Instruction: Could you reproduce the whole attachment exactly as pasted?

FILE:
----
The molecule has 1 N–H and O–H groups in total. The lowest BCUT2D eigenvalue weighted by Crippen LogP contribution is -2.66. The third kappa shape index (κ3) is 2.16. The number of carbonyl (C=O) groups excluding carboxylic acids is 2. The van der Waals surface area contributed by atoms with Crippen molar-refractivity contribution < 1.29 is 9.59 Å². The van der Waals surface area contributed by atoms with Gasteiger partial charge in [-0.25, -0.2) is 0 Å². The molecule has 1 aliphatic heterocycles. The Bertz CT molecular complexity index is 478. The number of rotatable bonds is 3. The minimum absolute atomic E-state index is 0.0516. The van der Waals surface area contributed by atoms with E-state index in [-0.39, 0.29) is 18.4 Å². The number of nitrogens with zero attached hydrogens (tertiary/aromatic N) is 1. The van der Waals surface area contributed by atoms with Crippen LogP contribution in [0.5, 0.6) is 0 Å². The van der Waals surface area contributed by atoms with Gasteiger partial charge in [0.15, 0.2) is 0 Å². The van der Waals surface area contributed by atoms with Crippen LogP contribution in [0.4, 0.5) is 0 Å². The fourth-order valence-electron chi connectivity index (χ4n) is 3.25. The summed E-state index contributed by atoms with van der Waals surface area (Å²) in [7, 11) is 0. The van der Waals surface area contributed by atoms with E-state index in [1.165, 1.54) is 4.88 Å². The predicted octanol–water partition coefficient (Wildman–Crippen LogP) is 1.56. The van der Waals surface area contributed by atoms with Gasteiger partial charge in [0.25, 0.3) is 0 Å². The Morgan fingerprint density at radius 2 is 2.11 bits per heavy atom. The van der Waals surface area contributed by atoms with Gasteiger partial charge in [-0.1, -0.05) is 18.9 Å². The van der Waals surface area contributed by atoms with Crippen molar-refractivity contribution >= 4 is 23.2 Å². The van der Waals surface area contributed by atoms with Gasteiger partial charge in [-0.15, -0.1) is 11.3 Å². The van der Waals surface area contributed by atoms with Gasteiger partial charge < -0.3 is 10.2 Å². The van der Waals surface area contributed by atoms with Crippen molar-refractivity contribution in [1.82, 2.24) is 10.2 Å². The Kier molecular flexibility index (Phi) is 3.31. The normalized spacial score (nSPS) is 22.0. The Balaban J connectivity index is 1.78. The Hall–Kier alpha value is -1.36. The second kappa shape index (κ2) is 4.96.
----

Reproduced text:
The molecule has 1 N–H and O–H groups in total. The lowest BCUT2D eigenvalue weighted by Crippen LogP contribution is -2.66. The third kappa shape index (κ3) is 2.16. The number of carbonyl (C=O) groups excluding carboxylic acids is 2. The van der Waals surface area contributed by atoms with Crippen molar-refractivity contribution < 1.29 is 9.59 Å². The van der Waals surface area contributed by atoms with Gasteiger partial charge in [-0.25, -0.2) is 0 Å². The molecule has 1 aliphatic heterocycles. The Bertz CT molecular complexity index is 478. The number of rotatable bonds is 3. The minimum absolute atomic E-state index is 0.0516. The van der Waals surface area contributed by atoms with E-state index in [-0.39, 0.29) is 18.4 Å². The number of nitrogens with zero attached hydrogens (tertiary/aromatic N) is 1. The van der Waals surface area contributed by atoms with Crippen LogP contribution in [0.5, 0.6) is 0 Å². The van der Waals surface area contributed by atoms with Gasteiger partial charge in [0.15, 0.2) is 0 Å². The van der Waals surface area contributed by atoms with Crippen LogP contribution in [0.4, 0.5) is 0 Å². The fourth-order valence-electron chi connectivity index (χ4n) is 3.25. The summed E-state index contributed by atoms with van der Waals surface area (Å²) in [7, 11) is 0. The van der Waals surface area contributed by atoms with E-state index in [1.165, 1.54) is 4.88 Å². The predicted octanol–water partition coefficient (Wildman–Crippen LogP) is 1.56. The van der Waals surface area contributed by atoms with Gasteiger partial charge in [0.25, 0.3) is 0 Å². The Morgan fingerprint density at radius 2 is 2.11 bits per heavy atom. The van der Waals surface area contributed by atoms with Gasteiger partial charge in [-0.1, -0.05) is 18.9 Å². The van der Waals surface area contributed by atoms with Crippen molar-refractivity contribution >= 4 is 23.2 Å². The van der Waals surface area contributed by atoms with Gasteiger partial charge in [-0.15, -0.1) is 11.3 Å². The van der Waals surface area contributed by atoms with Gasteiger partial charge < -0.3 is 10.2 Å². The van der Waals surface area contributed by atoms with Crippen molar-refractivity contribution in [1.82, 2.24) is 10.2 Å². The Kier molecular flexibility index (Phi) is 3.31. The normalized spacial score (nSPS) is 22.0. The Balaban J connectivity index is 1.78. The Hall–Kier alpha value is -1.36. The second kappa shape index (κ2) is 4.96.